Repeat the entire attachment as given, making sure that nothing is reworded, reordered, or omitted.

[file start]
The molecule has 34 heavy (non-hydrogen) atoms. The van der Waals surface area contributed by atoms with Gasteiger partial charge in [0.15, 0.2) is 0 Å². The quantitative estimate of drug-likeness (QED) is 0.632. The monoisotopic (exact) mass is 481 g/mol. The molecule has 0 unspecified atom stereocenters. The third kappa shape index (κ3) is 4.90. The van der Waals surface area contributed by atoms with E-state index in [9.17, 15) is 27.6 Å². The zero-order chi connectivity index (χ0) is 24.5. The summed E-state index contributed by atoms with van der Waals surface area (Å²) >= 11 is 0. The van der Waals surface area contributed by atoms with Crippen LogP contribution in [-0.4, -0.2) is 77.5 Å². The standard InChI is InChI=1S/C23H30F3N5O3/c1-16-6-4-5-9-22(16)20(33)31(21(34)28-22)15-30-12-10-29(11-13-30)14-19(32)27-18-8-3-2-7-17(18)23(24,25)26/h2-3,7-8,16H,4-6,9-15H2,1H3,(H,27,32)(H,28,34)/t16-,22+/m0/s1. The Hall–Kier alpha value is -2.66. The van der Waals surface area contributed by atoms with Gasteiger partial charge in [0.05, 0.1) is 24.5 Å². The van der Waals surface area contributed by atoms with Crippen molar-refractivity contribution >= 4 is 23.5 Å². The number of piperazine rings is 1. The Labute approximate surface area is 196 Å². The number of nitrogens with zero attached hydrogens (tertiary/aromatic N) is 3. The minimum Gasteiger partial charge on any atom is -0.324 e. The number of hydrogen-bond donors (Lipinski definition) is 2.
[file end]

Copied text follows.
The molecule has 34 heavy (non-hydrogen) atoms. The van der Waals surface area contributed by atoms with Gasteiger partial charge in [0.15, 0.2) is 0 Å². The quantitative estimate of drug-likeness (QED) is 0.632. The monoisotopic (exact) mass is 481 g/mol. The molecule has 0 unspecified atom stereocenters. The third kappa shape index (κ3) is 4.90. The van der Waals surface area contributed by atoms with E-state index in [9.17, 15) is 27.6 Å². The zero-order chi connectivity index (χ0) is 24.5. The summed E-state index contributed by atoms with van der Waals surface area (Å²) >= 11 is 0. The van der Waals surface area contributed by atoms with Crippen LogP contribution in [-0.4, -0.2) is 77.5 Å². The standard InChI is InChI=1S/C23H30F3N5O3/c1-16-6-4-5-9-22(16)20(33)31(21(34)28-22)15-30-12-10-29(11-13-30)14-19(32)27-18-8-3-2-7-17(18)23(24,25)26/h2-3,7-8,16H,4-6,9-15H2,1H3,(H,27,32)(H,28,34)/t16-,22+/m0/s1. The Hall–Kier alpha value is -2.66. The van der Waals surface area contributed by atoms with Gasteiger partial charge in [0.05, 0.1) is 24.5 Å². The van der Waals surface area contributed by atoms with Crippen molar-refractivity contribution >= 4 is 23.5 Å². The number of piperazine rings is 1. The Labute approximate surface area is 196 Å². The number of nitrogens with zero attached hydrogens (tertiary/aromatic N) is 3. The minimum Gasteiger partial charge on any atom is -0.324 e. The number of hydrogen-bond donors (Lipinski definition) is 2.